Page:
Skip to content

Carbon Monoxide

Carbon monoxide is a result of incomplete combustion of fossil fuels such as natural gas, wood, or petroleum products. It is colorless and odorless but toxic. Acute poisoning (exposure to high levels at once) can cause neurological damages and can be fatal. Chronic poisoning (exposure to lower levels for long periods of time) can cause headaches, depression, confusion, nausea, etc. Clearly it is best to keep the level of carbon monoxide to a minimum. Details of health hazard from various levels of carbon monoxide exposure can be found in the table at the bottom of this page.

Sources of carbon monoxide in a home can be from any fossil burning appliances such as gas furnace, wood furnace, gas hot water heater, diesel heater, gas or wood fireplaces, gas clothes dryer, gas stove, gas oven, diesel powered electric generator. Properly adjusted and maintained appliances burn the fuel more completely so they produce less carbon monoxide but usually still leave some traces of it.

Here are some steps to take to reduce carbon monoxide in a house.

Carbon Monoxide Detector
Carbon Monoxide Detector
  • Install a carbon monoxide detector. The detector will typically sound an alarm if certain carbon monoxide concentration exceeds a threshold that persists for a period of time defined for that threshold. For example, the alarm will sound if a concentration of 100ppm (parts per million) persists in tens of minutes, or if a concentration of 400ppm persists in several minutes. Some States have regulations about carbon monoxide detectors in homes. For instance, California now requires that single and multi-family residential properties using fossil fuel to be equipped with carbon monoxide detectors.
  • Locate furnaces and water heaters outside of living spaces, such as an external closet or a garage if possible and practical. If the closet or garage is attached to the house, make sure all gaps and cracks on the adjoining wall are sealed. Doors to garages should be sealed.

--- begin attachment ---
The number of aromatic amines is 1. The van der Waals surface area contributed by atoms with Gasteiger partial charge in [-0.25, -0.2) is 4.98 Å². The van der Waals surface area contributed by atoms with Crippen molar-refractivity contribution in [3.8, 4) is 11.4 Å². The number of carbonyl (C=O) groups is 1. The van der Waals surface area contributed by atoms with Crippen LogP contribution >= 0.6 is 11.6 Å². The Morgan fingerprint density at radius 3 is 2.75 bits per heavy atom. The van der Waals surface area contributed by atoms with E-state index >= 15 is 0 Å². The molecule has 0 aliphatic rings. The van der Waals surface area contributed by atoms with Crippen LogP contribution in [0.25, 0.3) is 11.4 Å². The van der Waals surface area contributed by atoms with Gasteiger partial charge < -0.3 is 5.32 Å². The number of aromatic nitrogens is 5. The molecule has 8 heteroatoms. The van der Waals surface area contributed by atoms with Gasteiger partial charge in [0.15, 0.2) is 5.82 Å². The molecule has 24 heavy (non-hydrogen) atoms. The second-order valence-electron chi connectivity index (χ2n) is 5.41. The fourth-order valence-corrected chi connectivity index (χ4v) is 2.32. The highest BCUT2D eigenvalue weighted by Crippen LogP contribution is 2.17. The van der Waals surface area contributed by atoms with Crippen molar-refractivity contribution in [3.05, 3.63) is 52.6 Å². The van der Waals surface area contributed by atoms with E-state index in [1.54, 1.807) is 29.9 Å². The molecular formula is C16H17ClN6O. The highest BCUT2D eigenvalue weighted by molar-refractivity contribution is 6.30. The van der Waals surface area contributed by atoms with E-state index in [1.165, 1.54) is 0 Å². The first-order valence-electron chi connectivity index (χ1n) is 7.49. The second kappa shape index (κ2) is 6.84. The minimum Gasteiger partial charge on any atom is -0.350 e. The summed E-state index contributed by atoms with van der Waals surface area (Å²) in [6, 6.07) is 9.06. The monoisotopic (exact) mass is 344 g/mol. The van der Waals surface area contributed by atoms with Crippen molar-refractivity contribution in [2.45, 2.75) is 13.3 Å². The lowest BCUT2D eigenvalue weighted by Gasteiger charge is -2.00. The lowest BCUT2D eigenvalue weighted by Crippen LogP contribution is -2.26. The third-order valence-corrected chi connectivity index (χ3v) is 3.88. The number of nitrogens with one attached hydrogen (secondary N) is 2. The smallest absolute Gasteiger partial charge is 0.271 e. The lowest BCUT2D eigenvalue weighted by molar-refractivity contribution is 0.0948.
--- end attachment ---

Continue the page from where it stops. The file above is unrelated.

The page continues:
• Install flues properly for all fossil fuel burning furnaces, heaters, fire places and clothes dryers. Make sure that the flues are open to vent air out while operating and that there is no leakage into any part of the house (living space, attic or crawl space). This is particularly important for fireplaces as many fireplace flues can be opened or closed. Closing the flue when a fireplace is not in use will reduce the amount of cold air from coming in. However, it is critical to open the flue before using the fireplace.
  • Install an exhaust fan in the kitchen close to the stove and gas oven.
How backdrafts take place
How backdrafts take place

Exhaust fans in bathrooms, kitchen and from clothes dryers pose a separate challenge, called backdraft, particularly for homes that are well air-sealed. As the exhaust fans pull air from the house, outside air must enter the house to make up for the lost. If a house is tightly sealed and windows are closed, the likely place for make-up air to enter will be through the flues of fireplaces, furnaces and water heaters. This is backdraft. If these appliances are being used, some of the unburnt gas such as carbon monoxide can re-enter the home rather than exiting the flue.